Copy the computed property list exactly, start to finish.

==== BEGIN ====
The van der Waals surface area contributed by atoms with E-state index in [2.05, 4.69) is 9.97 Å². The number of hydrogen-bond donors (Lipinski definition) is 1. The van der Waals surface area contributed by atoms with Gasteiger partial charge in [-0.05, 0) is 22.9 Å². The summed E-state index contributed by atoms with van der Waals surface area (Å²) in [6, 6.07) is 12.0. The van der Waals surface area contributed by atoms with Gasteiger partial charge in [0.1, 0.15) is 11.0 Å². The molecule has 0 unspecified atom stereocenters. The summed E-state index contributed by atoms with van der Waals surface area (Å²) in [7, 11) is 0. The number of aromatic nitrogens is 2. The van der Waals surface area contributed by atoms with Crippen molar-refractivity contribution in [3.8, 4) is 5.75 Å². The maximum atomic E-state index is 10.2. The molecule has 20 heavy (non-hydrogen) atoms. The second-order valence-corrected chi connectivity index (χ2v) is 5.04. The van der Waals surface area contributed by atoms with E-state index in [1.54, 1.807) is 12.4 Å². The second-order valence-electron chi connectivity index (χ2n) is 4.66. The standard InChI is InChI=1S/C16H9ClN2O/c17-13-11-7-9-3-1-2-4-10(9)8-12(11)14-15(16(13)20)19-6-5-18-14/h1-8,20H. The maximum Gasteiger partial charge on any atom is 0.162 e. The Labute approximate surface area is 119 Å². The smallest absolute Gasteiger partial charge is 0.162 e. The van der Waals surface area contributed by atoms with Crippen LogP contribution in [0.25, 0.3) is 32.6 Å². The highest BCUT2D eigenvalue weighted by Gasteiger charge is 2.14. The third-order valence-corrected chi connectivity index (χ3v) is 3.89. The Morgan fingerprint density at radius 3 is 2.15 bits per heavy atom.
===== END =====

The van der Waals surface area contributed by atoms with E-state index in [2.05, 4.69) is 9.97 Å². The number of hydrogen-bond donors (Lipinski definition) is 1. The van der Waals surface area contributed by atoms with Gasteiger partial charge in [-0.05, 0) is 22.9 Å². The summed E-state index contributed by atoms with van der Waals surface area (Å²) in [6, 6.07) is 12.0. The van der Waals surface area contributed by atoms with Gasteiger partial charge in [0.1, 0.15) is 11.0 Å². The molecule has 0 unspecified atom stereocenters. The summed E-state index contributed by atoms with van der Waals surface area (Å²) in [7, 11) is 0. The number of aromatic nitrogens is 2. The van der Waals surface area contributed by atoms with Crippen molar-refractivity contribution in [3.8, 4) is 5.75 Å². The maximum atomic E-state index is 10.2. The molecule has 20 heavy (non-hydrogen) atoms. The second-order valence-corrected chi connectivity index (χ2v) is 5.04. The van der Waals surface area contributed by atoms with E-state index in [1.54, 1.807) is 12.4 Å². The second-order valence-electron chi connectivity index (χ2n) is 4.66. The standard InChI is InChI=1S/C16H9ClN2O/c17-13-11-7-9-3-1-2-4-10(9)8-12(11)14-15(16(13)20)19-6-5-18-14/h1-8,20H. The maximum Gasteiger partial charge on any atom is 0.162 e. The Labute approximate surface area is 119 Å². The smallest absolute Gasteiger partial charge is 0.162 e. The van der Waals surface area contributed by atoms with Crippen LogP contribution in [0.25, 0.3) is 32.6 Å². The highest BCUT2D eigenvalue weighted by Gasteiger charge is 2.14. The third-order valence-corrected chi connectivity index (χ3v) is 3.89. The Morgan fingerprint density at radius 3 is 2.15 bits per heavy atom.